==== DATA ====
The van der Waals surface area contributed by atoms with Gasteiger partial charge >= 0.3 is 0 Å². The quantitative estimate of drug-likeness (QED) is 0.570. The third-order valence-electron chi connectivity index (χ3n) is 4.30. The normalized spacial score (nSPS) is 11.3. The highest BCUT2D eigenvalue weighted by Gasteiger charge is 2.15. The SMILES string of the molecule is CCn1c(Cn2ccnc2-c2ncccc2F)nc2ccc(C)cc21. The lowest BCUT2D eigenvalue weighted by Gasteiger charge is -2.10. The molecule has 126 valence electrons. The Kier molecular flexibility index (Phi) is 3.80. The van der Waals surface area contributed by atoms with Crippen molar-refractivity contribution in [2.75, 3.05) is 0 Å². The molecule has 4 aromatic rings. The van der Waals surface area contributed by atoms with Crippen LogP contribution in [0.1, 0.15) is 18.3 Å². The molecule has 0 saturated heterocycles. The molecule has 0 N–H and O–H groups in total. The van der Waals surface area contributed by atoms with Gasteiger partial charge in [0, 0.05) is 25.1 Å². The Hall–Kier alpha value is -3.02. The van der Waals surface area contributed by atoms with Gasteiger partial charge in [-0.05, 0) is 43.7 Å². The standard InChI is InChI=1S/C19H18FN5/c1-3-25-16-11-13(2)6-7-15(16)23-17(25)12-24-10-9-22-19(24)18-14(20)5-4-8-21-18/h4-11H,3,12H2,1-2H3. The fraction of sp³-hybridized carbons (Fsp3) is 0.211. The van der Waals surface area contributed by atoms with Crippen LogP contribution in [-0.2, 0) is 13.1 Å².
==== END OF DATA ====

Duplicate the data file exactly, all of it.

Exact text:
The van der Waals surface area contributed by atoms with Gasteiger partial charge >= 0.3 is 0 Å². The quantitative estimate of drug-likeness (QED) is 0.570. The third-order valence-electron chi connectivity index (χ3n) is 4.30. The normalized spacial score (nSPS) is 11.3. The highest BCUT2D eigenvalue weighted by Gasteiger charge is 2.15. The SMILES string of the molecule is CCn1c(Cn2ccnc2-c2ncccc2F)nc2ccc(C)cc21. The lowest BCUT2D eigenvalue weighted by Gasteiger charge is -2.10. The molecule has 126 valence electrons. The Kier molecular flexibility index (Phi) is 3.80. The van der Waals surface area contributed by atoms with Crippen molar-refractivity contribution in [2.75, 3.05) is 0 Å². The molecule has 4 aromatic rings. The van der Waals surface area contributed by atoms with Crippen LogP contribution in [0.1, 0.15) is 18.3 Å². The molecule has 0 saturated heterocycles. The molecule has 0 N–H and O–H groups in total. The van der Waals surface area contributed by atoms with Gasteiger partial charge in [0, 0.05) is 25.1 Å². The Hall–Kier alpha value is -3.02. The van der Waals surface area contributed by atoms with Gasteiger partial charge in [-0.05, 0) is 43.7 Å². The standard InChI is InChI=1S/C19H18FN5/c1-3-25-16-11-13(2)6-7-15(16)23-17(25)12-24-10-9-22-19(24)18-14(20)5-4-8-21-18/h4-11H,3,12H2,1-2H3. The fraction of sp³-hybridized carbons (Fsp3) is 0.211. The van der Waals surface area contributed by atoms with Crippen LogP contribution in [-0.2, 0) is 13.1 Å².